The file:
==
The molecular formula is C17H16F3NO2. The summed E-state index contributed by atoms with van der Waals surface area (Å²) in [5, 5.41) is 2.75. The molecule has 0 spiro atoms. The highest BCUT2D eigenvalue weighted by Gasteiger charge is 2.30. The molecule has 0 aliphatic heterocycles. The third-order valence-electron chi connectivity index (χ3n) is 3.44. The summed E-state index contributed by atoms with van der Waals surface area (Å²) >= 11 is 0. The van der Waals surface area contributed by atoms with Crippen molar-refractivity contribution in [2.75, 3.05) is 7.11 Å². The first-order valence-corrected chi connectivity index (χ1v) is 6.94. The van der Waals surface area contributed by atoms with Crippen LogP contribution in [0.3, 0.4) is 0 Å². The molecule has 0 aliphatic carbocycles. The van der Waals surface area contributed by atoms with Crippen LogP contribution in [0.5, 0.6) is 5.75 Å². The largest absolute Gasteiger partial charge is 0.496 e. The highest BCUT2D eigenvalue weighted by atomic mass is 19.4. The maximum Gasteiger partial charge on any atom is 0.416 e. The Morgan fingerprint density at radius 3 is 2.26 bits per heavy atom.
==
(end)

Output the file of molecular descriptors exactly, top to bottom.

The molecular formula is C17H16F3NO2. The summed E-state index contributed by atoms with van der Waals surface area (Å²) in [5, 5.41) is 2.75. The molecule has 0 spiro atoms. The highest BCUT2D eigenvalue weighted by Gasteiger charge is 2.30. The molecule has 0 aliphatic heterocycles. The third-order valence-electron chi connectivity index (χ3n) is 3.44. The summed E-state index contributed by atoms with van der Waals surface area (Å²) >= 11 is 0. The van der Waals surface area contributed by atoms with Crippen molar-refractivity contribution in [2.75, 3.05) is 7.11 Å². The first-order valence-corrected chi connectivity index (χ1v) is 6.94. The van der Waals surface area contributed by atoms with Crippen LogP contribution in [0.3, 0.4) is 0 Å². The molecule has 0 aliphatic carbocycles. The van der Waals surface area contributed by atoms with Crippen LogP contribution in [0.5, 0.6) is 5.75 Å². The largest absolute Gasteiger partial charge is 0.496 e. The highest BCUT2D eigenvalue weighted by atomic mass is 19.4. The maximum Gasteiger partial charge on any atom is 0.416 e. The Morgan fingerprint density at radius 3 is 2.26 bits per heavy atom.